WASHINGTON (CNN) – With his foreign policy team focused on an unfolding humanitarian crisis in Libya, and revolution and instability continuing to grip other portions of the Middle East and North Africa, President Obama has nominated Ambassador Princeton Lyman as his special envoy to another troubled part of the world, Sudan.
“With a lifetime of experience working on some of Africa’s most pressing challenges, Ambassador Lyman is uniquely qualified to sustain our efforts in support of a peaceful and prosperous future for the Sudanese people,” Obama said in a written statement Thursday announcing the appointment.
WASHINGTON (CNN) – The controversial bank bailout program may have saved some financial institutions from crumbling, but a Treasury official said the rescue plan was actually “unfortunate.”
Speaking to a small group of reporters, Timothy Massad, Treasury Acting Assistant Secretary for Financial Stability said “it’s never fair to have to use taxpayer dollars to rescue any institution.”
“It’s terrible that we had to do this.”
Massad stressed the massive taxpayer investment was necessary in order to prevent another great depression, but hoped it would not be an option in the future.
“We have now reformed our regulatory system,” he said. “That gives us the tools to avoid having to do this again.”
On Wednesday, the Treasury Department revealed that its bank bailout, part of the Troubled Asset Relief Program (TARP) is becoming profitable.
WASHINGTON (CNN) – A group of transparency advocates recognized President Obama on Monday for his commitment to a more open and transparent government.
No doubt some much needed good news for the White House, which has been mired in budget negotiations on the Hill and defining the conflict in Libya.
But, if a tree falls in a forest and no one's there to hear it….does it make a sound?
The White House not only closed the meeting to the press (despite requests from the advocates to invite reporters), but it also failed to even put it on the president’s public schedule.
A move one of the transparency advocates who participated in the 20-minute long Oval Office meeting called “boneheaded.”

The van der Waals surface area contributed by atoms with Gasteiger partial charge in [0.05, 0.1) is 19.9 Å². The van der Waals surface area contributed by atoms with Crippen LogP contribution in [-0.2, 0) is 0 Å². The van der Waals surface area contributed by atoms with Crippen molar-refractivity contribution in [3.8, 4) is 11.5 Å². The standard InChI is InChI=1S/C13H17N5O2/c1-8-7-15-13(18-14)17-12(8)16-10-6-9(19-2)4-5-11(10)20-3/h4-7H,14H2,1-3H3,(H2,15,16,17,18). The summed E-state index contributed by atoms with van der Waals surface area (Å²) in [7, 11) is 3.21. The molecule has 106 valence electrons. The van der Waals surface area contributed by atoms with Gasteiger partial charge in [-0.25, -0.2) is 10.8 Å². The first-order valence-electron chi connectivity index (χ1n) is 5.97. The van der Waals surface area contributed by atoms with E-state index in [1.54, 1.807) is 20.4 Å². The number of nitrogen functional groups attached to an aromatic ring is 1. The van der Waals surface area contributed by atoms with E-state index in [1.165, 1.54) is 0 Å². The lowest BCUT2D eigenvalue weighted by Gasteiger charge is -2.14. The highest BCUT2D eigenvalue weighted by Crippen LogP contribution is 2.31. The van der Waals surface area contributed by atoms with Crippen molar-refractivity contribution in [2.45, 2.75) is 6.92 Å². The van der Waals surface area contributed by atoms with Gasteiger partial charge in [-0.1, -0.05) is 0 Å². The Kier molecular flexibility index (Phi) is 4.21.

WASHINGTON (CNN) – It may be Opening Day of baseball season, but the White House is conspicuously not taking part. No ceremonial first pitch from the President this year.
Neither President Barack Obama nor Vice President Joe Biden have the nation’s pastime on their schedules today, marking the first time in the administration that Opening Day ceremonies won’t have White House participation.
Last year, President Obama threw out the first pitch when the Washington Nationals took on the Philadelphia Phillies, marking the beginning of the 2010 baseball season. Although a White Sox fan, the president wore a Nationals jacket while doing the honors. The pitch was, in his words “a little high and outside.”
In 2009, President Obama missed Opening Day when he made a surprise stop in Baghdad on his way home from an international trip that included England, France, Czech Republic and Turkey. Instead, Vice President Biden was the guest of honor at Camden Yards in the season-opener between the Orioles and the New York Yankees.
Presidents have been throwing out the first pitch for more than one hundred years. William Howard Taft started the tradition of the first pitch for Opening Day in 1910 when he pitched from the mound at a Washington Senators game. Every president except for Jimmy Carter has taken part in the tradition ever since.
A visitor checks out the wax sculpture of President Barack Obama at the new Madame Tussauds wax museum in Vienna. The new museum opens its doors to the public on April 1, becoming the world's 11th Madame Tussauds.
Other locations include London, Hollywood, New York, Las Vegas, Washington DC, Amsterdam, Berlin, Hong Kong, Shanghai and Bangkok.
Remember that transparency award President Obama was supposed to receive March 16th? Yes, the one that praised his commitment to an "open and transparent government."
The event was initially billed by the White House as open to a limited press pool, but was postponed "due to changes to the President's schedule.”
Well, turns out the award was presented to the president on Monday – and, ironically, the press wasn't invited (only a White House videographer and photographer were present). The event didn't even make it on the president's public schedule.
Fortunately, three of the transparency advocates who presented Obama with the award have posted their accounts of the Oval Office meeting online.
The verdict? You be the judge.
WASHINGTON (CNN) - President Obama has a quiet day on tap, at least as far as his public schedule indicates. The only events we know about are his usual Presidential Daily Briefing, meeting with his senior advisors and then this afternoon a meeting with Secretary of State Hillary Clinton. Clearly the situation in Libya will be discussed throughout the day but at this point, we won't see him on camera. We'll update you if there are any changes. FULL POST